Making Some Other Changes
Yesterday, I blogged about the fact that I had come to terms with “letting go” of people, of things, and of places in my life that were meant for a single season rather than the long journey. I feel confident that in making that proclamation, the Lord has enabled me to (1) accept the fact that some things must change in my life in order for me to fulfill His will for it; and that (2) in letting these things go (people, places, things such as desires, wishes, wants, etc.) I am opening myself up to receive even greater blessing and reward as a result. Thus, in letting go I am actually opening my hands, my heart, and my mind to receive all that the Lord has in mind for me. This will be the provision (blessing of financial stability and security) of a new home, the welcoming of new friends, the strengthening of some relationships and the ending of others, the building upon my previous and current academic success, and the development of new plans along with goals and several exciting achievements.
In many ways, this symbolic letting go of the past reminds me of a particular point of scripture where Jesus talks about how it is unwise (vain or not good practice) to pour new wine into old wineskins. He says in Mark 2:22 (NIV),
And no one pours new wine into old wineskins. Otherwise, the wine will burst the skins, and both the wine and the wineskins will be ruined. No, they pour new wine into new wineskins.This passage of scripture is one of several mysterious sayings uttered by our Lord and Savior in regard to the Old and New Covenant and in the mistaken belief that one can mix or mingle new and old, the Law and the grace of the Gospel, into one doctrine. In this particular instance, Jesus was talking with John the Baptists’ disciples and was using this point to illustrate the fact that you cannot take the New covenant of grace, which is freely given and spirit empowered, to produce good results if you pour it into the old way of living (or the Old Testament law, predicated on ritual and legalism). Instead, He says that this new way, this New Testament, must be poured into new containers (or people made new) so that the “newness” of their mind, heart, and spirit, would be strong enough to stand the fermenting process of turning juice into wine. This process of creating wine required new wineskins that would be strong enough to handle the expanding demands of the fermentation of the grapes (the gases produced, for example). In practice, if one poured new wine (unfermented juice) in an old wineskin, the skin would break, thus ruining the skin and the wine in the process. Therefore, in order to expect good results, the winemaker would always pour the new wine into a new wineskin.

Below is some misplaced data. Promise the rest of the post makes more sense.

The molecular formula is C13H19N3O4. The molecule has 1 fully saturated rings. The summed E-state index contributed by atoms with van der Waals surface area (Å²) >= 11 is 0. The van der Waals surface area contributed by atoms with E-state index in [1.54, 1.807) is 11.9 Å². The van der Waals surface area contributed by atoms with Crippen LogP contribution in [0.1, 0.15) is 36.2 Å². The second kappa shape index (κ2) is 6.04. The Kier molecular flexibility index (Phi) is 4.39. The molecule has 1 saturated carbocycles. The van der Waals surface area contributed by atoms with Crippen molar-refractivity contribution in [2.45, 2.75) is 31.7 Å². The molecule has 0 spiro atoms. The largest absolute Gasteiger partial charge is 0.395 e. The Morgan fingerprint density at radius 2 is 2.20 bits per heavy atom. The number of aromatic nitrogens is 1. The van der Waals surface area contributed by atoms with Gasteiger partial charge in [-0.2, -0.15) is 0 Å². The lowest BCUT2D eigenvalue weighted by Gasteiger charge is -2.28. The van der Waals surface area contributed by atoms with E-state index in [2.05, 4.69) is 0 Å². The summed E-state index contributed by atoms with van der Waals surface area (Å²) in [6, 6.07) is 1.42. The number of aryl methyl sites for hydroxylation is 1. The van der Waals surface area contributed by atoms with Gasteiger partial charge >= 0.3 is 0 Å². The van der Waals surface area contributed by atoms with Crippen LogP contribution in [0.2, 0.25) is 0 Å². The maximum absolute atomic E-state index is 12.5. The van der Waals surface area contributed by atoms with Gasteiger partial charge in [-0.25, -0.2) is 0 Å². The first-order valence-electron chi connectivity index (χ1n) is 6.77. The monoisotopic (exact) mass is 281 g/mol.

Some pulpit commentaries suggest this parable or saying to mean that what Jesus was telling the disciples (His and those who followed John) was that in order to produce new wine (the fruit of the Vine, so to speak), the skin must be brand new. In short, He was saying that unless you are born again, of the water and the spirit, no new “wine” can be produced because the “skin” must also be made new in order to accept the fermentation process of spiritual growth and development. New wine must go into a new wine container or bottle.
Some modern church workers often will say that this parable also speaks about a fear of change or that in modern worship, the old ways of doing things must change in order to unleash the Holy Spirit’s “new wine” in each and every congregation. I think there is justification for this view, but I think Jesus’ words are more on point with individual life change than with corporate worship or even church mentality change.
In my view, and in the way I am using it, when I say that I am letting go of the old way of thinking or doing things including the letting go of people, places and things, I am simply saying that I believe, in order to receive the fullness of God’s blessing and reward, I must accept new ways of thinking and doing. I must not be stuck in the past any more; rather, I must be made new. The new wine the Holy Spirit is pouring into me must go into a new wineskin. The old wineskin (the past, and all the past holds) must not be used anymore. I must allow the Lord, through the power of the Holy Spirit to pour out His blessing in fresh new skins. In this case, a skin or skins is simply a way of saying a body or a container that is new, never used before for this purpose.